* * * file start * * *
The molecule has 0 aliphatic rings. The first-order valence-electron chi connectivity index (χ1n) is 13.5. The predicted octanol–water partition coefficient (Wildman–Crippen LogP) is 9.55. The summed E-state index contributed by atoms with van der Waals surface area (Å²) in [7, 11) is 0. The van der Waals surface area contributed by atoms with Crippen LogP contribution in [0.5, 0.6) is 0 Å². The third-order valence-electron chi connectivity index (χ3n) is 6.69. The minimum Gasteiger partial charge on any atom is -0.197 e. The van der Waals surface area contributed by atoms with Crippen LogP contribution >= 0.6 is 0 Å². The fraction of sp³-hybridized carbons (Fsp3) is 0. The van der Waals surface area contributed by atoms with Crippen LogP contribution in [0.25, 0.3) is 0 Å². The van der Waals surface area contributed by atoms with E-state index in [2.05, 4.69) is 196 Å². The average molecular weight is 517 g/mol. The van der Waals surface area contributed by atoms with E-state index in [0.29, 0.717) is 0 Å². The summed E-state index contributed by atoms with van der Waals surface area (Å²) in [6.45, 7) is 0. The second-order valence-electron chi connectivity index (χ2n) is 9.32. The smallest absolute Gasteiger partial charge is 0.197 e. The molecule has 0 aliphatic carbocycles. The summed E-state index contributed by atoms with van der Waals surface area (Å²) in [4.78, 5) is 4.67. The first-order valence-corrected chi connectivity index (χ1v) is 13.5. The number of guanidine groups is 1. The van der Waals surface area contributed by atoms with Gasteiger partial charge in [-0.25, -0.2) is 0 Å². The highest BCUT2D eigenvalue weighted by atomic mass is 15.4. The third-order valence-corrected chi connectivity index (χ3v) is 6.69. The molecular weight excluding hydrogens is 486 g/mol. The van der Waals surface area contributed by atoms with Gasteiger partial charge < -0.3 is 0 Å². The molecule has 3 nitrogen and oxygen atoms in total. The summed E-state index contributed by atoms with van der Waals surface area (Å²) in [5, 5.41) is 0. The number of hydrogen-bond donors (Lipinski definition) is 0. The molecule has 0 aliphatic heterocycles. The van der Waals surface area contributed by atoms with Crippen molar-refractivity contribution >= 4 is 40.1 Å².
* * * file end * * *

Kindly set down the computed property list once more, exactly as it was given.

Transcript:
The molecule has 0 aliphatic rings. The first-order valence-electron chi connectivity index (χ1n) is 13.5. The predicted octanol–water partition coefficient (Wildman–Crippen LogP) is 9.55. The summed E-state index contributed by atoms with van der Waals surface area (Å²) in [7, 11) is 0. The van der Waals surface area contributed by atoms with Crippen LogP contribution in [0.5, 0.6) is 0 Å². The third-order valence-electron chi connectivity index (χ3n) is 6.69. The minimum Gasteiger partial charge on any atom is -0.197 e. The van der Waals surface area contributed by atoms with Crippen LogP contribution >= 0.6 is 0 Å². The fraction of sp³-hybridized carbons (Fsp3) is 0. The van der Waals surface area contributed by atoms with Crippen LogP contribution in [0.25, 0.3) is 0 Å². The van der Waals surface area contributed by atoms with E-state index in [2.05, 4.69) is 196 Å². The average molecular weight is 517 g/mol. The van der Waals surface area contributed by atoms with E-state index in [0.29, 0.717) is 0 Å². The summed E-state index contributed by atoms with van der Waals surface area (Å²) in [6.45, 7) is 0. The second-order valence-electron chi connectivity index (χ2n) is 9.32. The smallest absolute Gasteiger partial charge is 0.197 e. The molecule has 0 aliphatic carbocycles. The summed E-state index contributed by atoms with van der Waals surface area (Å²) in [4.78, 5) is 4.67. The first-order valence-corrected chi connectivity index (χ1v) is 13.5. The number of guanidine groups is 1. The van der Waals surface area contributed by atoms with Gasteiger partial charge in [-0.25, -0.2) is 0 Å². The highest BCUT2D eigenvalue weighted by atomic mass is 15.4. The third-order valence-corrected chi connectivity index (χ3v) is 6.69. The molecular weight excluding hydrogens is 486 g/mol. The van der Waals surface area contributed by atoms with Gasteiger partial charge < -0.3 is 0 Å². The molecule has 3 nitrogen and oxygen atoms in total. The summed E-state index contributed by atoms with van der Waals surface area (Å²) in [5, 5.41) is 0. The number of hydrogen-bond donors (Lipinski definition) is 0. The molecule has 0 aliphatic heterocycles. The van der Waals surface area contributed by atoms with Crippen molar-refractivity contribution >= 4 is 40.1 Å².